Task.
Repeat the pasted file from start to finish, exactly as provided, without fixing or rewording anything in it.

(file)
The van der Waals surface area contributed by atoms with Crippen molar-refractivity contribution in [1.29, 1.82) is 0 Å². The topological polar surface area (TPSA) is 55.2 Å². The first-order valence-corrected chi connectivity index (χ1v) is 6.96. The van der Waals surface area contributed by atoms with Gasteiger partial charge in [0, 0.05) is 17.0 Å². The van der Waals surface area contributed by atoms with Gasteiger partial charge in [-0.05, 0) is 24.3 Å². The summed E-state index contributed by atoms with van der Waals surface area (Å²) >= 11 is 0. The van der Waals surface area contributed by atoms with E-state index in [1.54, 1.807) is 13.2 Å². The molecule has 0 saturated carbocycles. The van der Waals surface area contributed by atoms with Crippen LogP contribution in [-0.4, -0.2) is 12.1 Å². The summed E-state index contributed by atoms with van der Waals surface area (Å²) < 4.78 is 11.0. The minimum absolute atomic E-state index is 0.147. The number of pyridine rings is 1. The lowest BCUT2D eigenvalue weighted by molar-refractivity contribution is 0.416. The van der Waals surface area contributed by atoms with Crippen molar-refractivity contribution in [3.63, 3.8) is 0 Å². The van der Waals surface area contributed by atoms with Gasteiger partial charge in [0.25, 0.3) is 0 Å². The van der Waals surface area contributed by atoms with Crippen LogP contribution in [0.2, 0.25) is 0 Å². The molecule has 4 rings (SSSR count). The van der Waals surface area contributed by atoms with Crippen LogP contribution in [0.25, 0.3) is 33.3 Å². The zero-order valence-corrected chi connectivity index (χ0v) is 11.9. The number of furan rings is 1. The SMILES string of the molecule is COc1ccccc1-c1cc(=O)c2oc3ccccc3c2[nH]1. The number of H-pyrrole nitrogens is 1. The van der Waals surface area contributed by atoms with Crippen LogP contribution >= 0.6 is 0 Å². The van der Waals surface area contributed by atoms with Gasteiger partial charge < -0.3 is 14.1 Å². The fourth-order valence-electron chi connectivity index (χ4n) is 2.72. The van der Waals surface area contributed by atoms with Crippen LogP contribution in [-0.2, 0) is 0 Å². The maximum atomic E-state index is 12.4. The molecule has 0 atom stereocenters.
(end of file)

The van der Waals surface area contributed by atoms with Crippen molar-refractivity contribution in [1.29, 1.82) is 0 Å². The topological polar surface area (TPSA) is 55.2 Å². The first-order valence-corrected chi connectivity index (χ1v) is 6.96. The van der Waals surface area contributed by atoms with Gasteiger partial charge in [0, 0.05) is 17.0 Å². The van der Waals surface area contributed by atoms with Gasteiger partial charge in [-0.05, 0) is 24.3 Å². The summed E-state index contributed by atoms with van der Waals surface area (Å²) >= 11 is 0. The van der Waals surface area contributed by atoms with E-state index in [1.54, 1.807) is 13.2 Å². The molecule has 0 saturated carbocycles. The van der Waals surface area contributed by atoms with Crippen LogP contribution in [-0.4, -0.2) is 12.1 Å². The summed E-state index contributed by atoms with van der Waals surface area (Å²) < 4.78 is 11.0. The minimum absolute atomic E-state index is 0.147. The number of pyridine rings is 1. The lowest BCUT2D eigenvalue weighted by molar-refractivity contribution is 0.416. The van der Waals surface area contributed by atoms with Crippen molar-refractivity contribution in [3.63, 3.8) is 0 Å². The van der Waals surface area contributed by atoms with Gasteiger partial charge in [0.25, 0.3) is 0 Å². The van der Waals surface area contributed by atoms with Crippen LogP contribution in [0.2, 0.25) is 0 Å². The molecule has 4 rings (SSSR count). The van der Waals surface area contributed by atoms with Crippen LogP contribution in [0.25, 0.3) is 33.3 Å². The zero-order valence-corrected chi connectivity index (χ0v) is 11.9. The number of furan rings is 1. The SMILES string of the molecule is COc1ccccc1-c1cc(=O)c2oc3ccccc3c2[nH]1. The number of H-pyrrole nitrogens is 1. The van der Waals surface area contributed by atoms with Crippen LogP contribution >= 0.6 is 0 Å². The van der Waals surface area contributed by atoms with Gasteiger partial charge < -0.3 is 14.1 Å². The fourth-order valence-electron chi connectivity index (χ4n) is 2.72. The van der Waals surface area contributed by atoms with Crippen LogP contribution in [-0.2, 0) is 0 Å². The maximum atomic E-state index is 12.4. The molecule has 0 atom stereocenters.